Our polarized country has painted this problem in black and white – or, more aptly, in red and blue. The left believed that poor gun control was the problem. The right thought was bad mental health was the problem. Some spoke of strengthening school security or arming teachers as solutions; others highlighted reducing violent video games and fixing broken homes.
Finally, Peterson and Densley understood the answer: yes.
Yes to all of that.
âSomething like mass shootings are all shades of gray,â Densley said. âOne solution would be imperfect, so people oppose imperfect solutions. ‘Because this thing won’t solve everything, we won’t.’ So we ended up doing nothing. But if you overlap these imperfect solutions, they start to add up to something close to a perfect solution. “
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Their book identifies 34 potential solutions to the mass shooting epidemic.
They divide their solutions into categories. First, there are the things we can do as individuals, such as safely storing firearms. Second, there are the things that institutions like schools and workplaces can do, like creating climates that support people in difficulty. The last category is the most difficult: changing the way society views mass shootings, strengthening social safety nets, and holding the media – including social media – more accountable for their content.
âThe biggest surprise is that Jill and I both came out of this project more optimistic and hopeful that we can actually fix this,â Densley said. “We can actually stop a mass shooting ourselves. Sometimes it just takes an act of kindness to change someone’s life.”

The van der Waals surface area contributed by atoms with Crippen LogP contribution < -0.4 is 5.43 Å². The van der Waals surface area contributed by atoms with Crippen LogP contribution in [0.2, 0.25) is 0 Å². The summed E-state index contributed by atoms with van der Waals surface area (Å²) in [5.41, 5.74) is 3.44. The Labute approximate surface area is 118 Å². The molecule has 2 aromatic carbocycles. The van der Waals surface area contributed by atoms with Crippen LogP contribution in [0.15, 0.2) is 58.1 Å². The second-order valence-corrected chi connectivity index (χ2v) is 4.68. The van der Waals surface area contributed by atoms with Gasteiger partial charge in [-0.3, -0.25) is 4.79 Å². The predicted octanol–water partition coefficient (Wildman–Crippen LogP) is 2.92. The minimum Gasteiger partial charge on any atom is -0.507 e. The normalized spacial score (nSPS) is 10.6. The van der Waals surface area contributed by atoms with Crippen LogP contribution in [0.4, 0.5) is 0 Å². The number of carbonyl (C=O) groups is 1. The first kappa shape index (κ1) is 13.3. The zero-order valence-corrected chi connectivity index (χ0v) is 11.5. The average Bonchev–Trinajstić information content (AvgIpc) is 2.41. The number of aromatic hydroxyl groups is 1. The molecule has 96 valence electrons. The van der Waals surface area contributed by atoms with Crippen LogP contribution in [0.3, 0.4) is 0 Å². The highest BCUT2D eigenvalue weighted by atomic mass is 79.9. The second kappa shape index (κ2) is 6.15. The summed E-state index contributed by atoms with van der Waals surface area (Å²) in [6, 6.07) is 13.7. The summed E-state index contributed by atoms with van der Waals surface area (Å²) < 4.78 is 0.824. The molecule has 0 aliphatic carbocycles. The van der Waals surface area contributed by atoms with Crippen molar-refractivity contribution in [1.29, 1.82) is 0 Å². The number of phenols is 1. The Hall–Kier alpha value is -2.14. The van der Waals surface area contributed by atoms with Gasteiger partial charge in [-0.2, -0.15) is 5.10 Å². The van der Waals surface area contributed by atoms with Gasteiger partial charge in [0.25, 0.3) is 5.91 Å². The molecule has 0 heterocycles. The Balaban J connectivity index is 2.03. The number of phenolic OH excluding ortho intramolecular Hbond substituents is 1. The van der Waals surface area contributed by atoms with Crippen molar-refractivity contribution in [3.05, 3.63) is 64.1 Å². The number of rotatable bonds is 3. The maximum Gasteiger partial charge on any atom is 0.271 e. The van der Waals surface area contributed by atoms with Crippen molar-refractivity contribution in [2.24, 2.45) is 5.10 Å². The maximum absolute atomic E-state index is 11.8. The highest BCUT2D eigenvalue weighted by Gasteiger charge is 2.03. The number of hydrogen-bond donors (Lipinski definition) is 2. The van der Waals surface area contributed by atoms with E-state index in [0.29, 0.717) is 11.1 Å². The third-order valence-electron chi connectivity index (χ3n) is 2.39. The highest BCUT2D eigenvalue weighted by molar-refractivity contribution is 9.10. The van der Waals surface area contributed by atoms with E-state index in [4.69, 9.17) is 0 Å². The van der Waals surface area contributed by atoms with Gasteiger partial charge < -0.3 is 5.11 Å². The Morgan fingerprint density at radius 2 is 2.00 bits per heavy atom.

The researchers also found that mass shooters often appeared to be as suicidal as they were homicide.
The shooters “want to voice their grievances to the world, not quite suicide but this loud suicide, to get their message out into the world for people to listen to you after you leave,” Peterson said.
Viewing it as suicides, she said, means âwe need to stop seeing violence prevention as bulletproof glass and armed security and start thinking about it as warm and welcoming spaces and supportive. mental health. As a society, we are ready to have this conversation: “What is public safety and violence prevention?” “”
It’s one more thing that gives Peterson and Densley hope.
âEvery person we spoke to, every abuser, the only question we always asked was, ‘Was there someone who could have stopped you? “Said Peterson.” Every time they said yes. Probably anybody. At this point, they were so isolated, spending time only online. If someone had reached out, it wouldn’t solve all of their traumas and mental health crises, but they had reached the point where anyone connecting with them could have helped them through this moment of crisis. “
âIt was usually just that human connection,â Densley added. “Someone who reached out and gave them some hope.”
Learn more about mass shootings
Some of the main findings of the Violence Project’s research on mass shooters:
More than 80% were visibly in crisis before the shooting.
31% of mass shooters were suicidal before the event and 59% died on the spot.
Psychosis played no role in almost 70% of mass shooters, and a major role in just over 10%.
The most common scene of a mass shooting is in a workplace (31.5%), followed by retail establishments and restaurants; 5.4% of mass shootings take place in colleges and universities, and 6.5% in K-12 schools.
In school shootings, the death rate is 2.83 times higher in schools where an armed officer is present.